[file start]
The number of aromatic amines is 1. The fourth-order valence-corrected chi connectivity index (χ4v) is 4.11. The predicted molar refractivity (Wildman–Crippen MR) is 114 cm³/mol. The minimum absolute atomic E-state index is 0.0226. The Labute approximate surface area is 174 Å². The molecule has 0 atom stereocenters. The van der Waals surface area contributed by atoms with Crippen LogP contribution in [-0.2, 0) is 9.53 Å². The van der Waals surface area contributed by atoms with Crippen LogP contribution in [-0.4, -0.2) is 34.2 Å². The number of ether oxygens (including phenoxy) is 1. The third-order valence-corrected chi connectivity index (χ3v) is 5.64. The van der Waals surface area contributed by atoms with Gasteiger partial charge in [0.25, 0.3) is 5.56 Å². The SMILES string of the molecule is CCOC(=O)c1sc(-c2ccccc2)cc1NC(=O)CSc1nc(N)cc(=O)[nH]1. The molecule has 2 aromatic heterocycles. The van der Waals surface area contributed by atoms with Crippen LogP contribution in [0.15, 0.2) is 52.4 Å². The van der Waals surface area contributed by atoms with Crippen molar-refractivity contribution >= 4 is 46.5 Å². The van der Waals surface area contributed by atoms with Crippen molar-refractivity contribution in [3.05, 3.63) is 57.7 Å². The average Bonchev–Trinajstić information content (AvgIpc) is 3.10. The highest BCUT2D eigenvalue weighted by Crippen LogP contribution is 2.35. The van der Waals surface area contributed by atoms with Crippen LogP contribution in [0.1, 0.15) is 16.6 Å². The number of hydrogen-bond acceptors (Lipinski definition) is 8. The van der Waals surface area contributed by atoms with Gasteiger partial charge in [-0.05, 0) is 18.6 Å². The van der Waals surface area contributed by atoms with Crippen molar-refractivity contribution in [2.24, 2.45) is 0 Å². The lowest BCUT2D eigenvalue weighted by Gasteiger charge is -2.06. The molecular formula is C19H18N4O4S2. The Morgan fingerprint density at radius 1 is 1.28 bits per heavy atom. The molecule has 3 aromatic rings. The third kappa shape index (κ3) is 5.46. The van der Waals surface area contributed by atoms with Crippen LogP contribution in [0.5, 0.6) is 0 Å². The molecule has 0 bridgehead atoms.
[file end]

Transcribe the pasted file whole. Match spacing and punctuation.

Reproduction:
The number of aromatic amines is 1. The fourth-order valence-corrected chi connectivity index (χ4v) is 4.11. The predicted molar refractivity (Wildman–Crippen MR) is 114 cm³/mol. The minimum absolute atomic E-state index is 0.0226. The Labute approximate surface area is 174 Å². The molecule has 0 atom stereocenters. The van der Waals surface area contributed by atoms with Crippen LogP contribution in [-0.2, 0) is 9.53 Å². The van der Waals surface area contributed by atoms with Crippen LogP contribution in [-0.4, -0.2) is 34.2 Å². The number of ether oxygens (including phenoxy) is 1. The third-order valence-corrected chi connectivity index (χ3v) is 5.64. The van der Waals surface area contributed by atoms with Gasteiger partial charge in [0.25, 0.3) is 5.56 Å². The SMILES string of the molecule is CCOC(=O)c1sc(-c2ccccc2)cc1NC(=O)CSc1nc(N)cc(=O)[nH]1. The molecule has 2 aromatic heterocycles. The van der Waals surface area contributed by atoms with Crippen LogP contribution in [0.15, 0.2) is 52.4 Å². The van der Waals surface area contributed by atoms with Crippen molar-refractivity contribution >= 4 is 46.5 Å². The van der Waals surface area contributed by atoms with Crippen molar-refractivity contribution in [3.05, 3.63) is 57.7 Å². The average Bonchev–Trinajstić information content (AvgIpc) is 3.10. The highest BCUT2D eigenvalue weighted by Crippen LogP contribution is 2.35. The van der Waals surface area contributed by atoms with Crippen LogP contribution in [0.1, 0.15) is 16.6 Å². The number of hydrogen-bond acceptors (Lipinski definition) is 8. The van der Waals surface area contributed by atoms with Gasteiger partial charge in [-0.05, 0) is 18.6 Å². The van der Waals surface area contributed by atoms with Crippen molar-refractivity contribution in [2.24, 2.45) is 0 Å². The lowest BCUT2D eigenvalue weighted by Gasteiger charge is -2.06. The molecular formula is C19H18N4O4S2. The Morgan fingerprint density at radius 1 is 1.28 bits per heavy atom. The molecule has 3 aromatic rings. The third kappa shape index (κ3) is 5.46. The van der Waals surface area contributed by atoms with Crippen LogP contribution in [0.5, 0.6) is 0 Å². The molecule has 0 bridgehead atoms.